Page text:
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Imagine you lived with the fear that at any moment your life and the lives of your loved ones could be taken, or your home and livelihood abruptly destroyed. Imagine you were powerless to help protect your family and community from the forces of nature, and were exposed to needlessly high risk. Imagine that the only people responsible for helping you when disaster strikes are hundreds of miles away and may not even know of your plight.

This is the reality for hundreds of thousands of people living in the Himalayan region of northern India, one of the most disaster-prone regions of the world. But while hazards may be natural, appropriate disaster preparedness can substantially mitigate their impact. Yet poor preparation and lack of resilience at the local level results in massive, avoidable loss of life year after year.

We have a bold new solution to share. The ‘Disaster Management System (DMS) – Himalaya’ is an innovation developed by Pragya to empower remote and marginalised Himalayan communities to take charge of disaster management at the local level, whist enabling seamless community-state collaboration.

 

Disaster Response Team training with the District Disaster Management Authority, Kangra, Himachal Pradesh. Credit: Pragya

The community-led model comprises two parts; a customised disaster communications network that links even the most remote communities with government responder agencies, and appropriate technology infusion for community-managed pre-disaster early warning (‘Go-Risk’) and post-disaster needs assessment and information-relay (‘RnR-Comm’). Associated community capacity building (such as training local Disaster Response Teams, mapping local hazards and resources; conducting evacuation drills) is delivered in close collaboration with government responder agencies, propelling the innovation’s integration with established government disaster management processes.

Following a hugely successful 4-year pilot in the Central zone of the Indian Himalayan Region, we are mounting an ambitious scale-up of the DMS-Himalaya. With the support and expertise of Elrha’s Humanitarian Innovation Fund, we will reach communities from across all three Indian Himalayan Region zones (Western, Central, and Eastern), with a 2-year goal to scale the innovation’s impact to 900,000 people. That’s no small feat; but this is a big problem – and solving it demands big thinking.

Some critical questions as we journey to scale are –

How adaptable is the DMS-Himalaya model to the widely varying climatic contexts across the Indian Himalayan Region’s zones? Will the innovation be as effective in the new contexts as it has been in the pilot zone?

Will new local authorities welcome the innovation and engage as needed for its delivery? Will the innovation prove itself more successful at reducing disaster risk for remote rural communities than existing modes of disaster management?

Ten months into the scaling, we have successfully built trust and confidence in the model among the target local authorities in the two new zones and secured government commitment through state-level workshops. This has been achieved despite the huge demands on government time from the Covid-19 pandemic. The pandemic and its associated restrictions on movement in India presented challenges in the initial stages of our scale up, but by adapting activity schedules and modes of delivery, we are largely on track. We have conducted hazard and capability assessments in almost all our target areas, supporting customisation of the DMS-Himalaya to local contexts and providing data for resource directories that will streamline regional disaster response. Selected community youth have been trained as Disaster Response Team leaders, building capacity for locally-managed disaster early warning and response.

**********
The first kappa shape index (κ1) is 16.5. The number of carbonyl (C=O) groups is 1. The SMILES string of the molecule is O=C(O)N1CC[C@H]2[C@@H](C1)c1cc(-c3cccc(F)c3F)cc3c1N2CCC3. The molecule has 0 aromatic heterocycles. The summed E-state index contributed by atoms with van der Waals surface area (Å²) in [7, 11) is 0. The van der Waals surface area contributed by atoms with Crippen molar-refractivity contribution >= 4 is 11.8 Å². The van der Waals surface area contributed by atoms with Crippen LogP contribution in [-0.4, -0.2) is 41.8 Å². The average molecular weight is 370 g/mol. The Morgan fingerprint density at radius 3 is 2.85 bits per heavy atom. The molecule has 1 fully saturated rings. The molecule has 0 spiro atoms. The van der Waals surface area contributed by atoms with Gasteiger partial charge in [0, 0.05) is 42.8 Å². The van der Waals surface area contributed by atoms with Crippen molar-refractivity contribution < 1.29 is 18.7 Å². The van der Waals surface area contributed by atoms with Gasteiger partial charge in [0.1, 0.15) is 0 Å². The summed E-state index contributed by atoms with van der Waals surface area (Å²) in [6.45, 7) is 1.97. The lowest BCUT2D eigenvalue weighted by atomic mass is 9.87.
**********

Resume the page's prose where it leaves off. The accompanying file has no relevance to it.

Disaster Response Team training conducted by the State Disaster Response Force in Assam. Credit: Pragya

We have found that the new Himalayan zones present new technological challenges. Extremely severe winters and high winds in some target locations demand more robust weather and geological monitoring technology than was necessary in the pilot areas. We are in the process of procuring new technology suitable to these harsh climates, and we’ll be bringing you more on this exciting development in a future update.

One intriguing question we are exploring is: what community resilience gains are to be had from building local leadership skills across diverse groups, especially those most vulnerable to disasters? As part of our journey to scale we are pioneering leadership modules customised to children, youth, women, persons with disabilities, older persons and frontline workers such as health practitioners and schoolteachers. In the longer term, how will such leadership investment challenge and change societal norms that see vulnerable people excluded from positions of influence, including in the sphere of disaster management that too often fails to account for and protect the most vulnerable and marginalised?

From its inception, the DMS-Himalaya has always been about challenging the entrenched but ineffective disaster management norms that result in avoidable loss of life.

Our innovation is a reimagining of disaster management, trailing novel approaches, building skills, inspiring hope, and saving lives. Our journey to scale will yield insights for more effective disaster management not only within India but across Asia and beyond.

The DMS-Himalaya innovation is a game-changer; watch this space!

Author: Alex Kirkwood, Pragya

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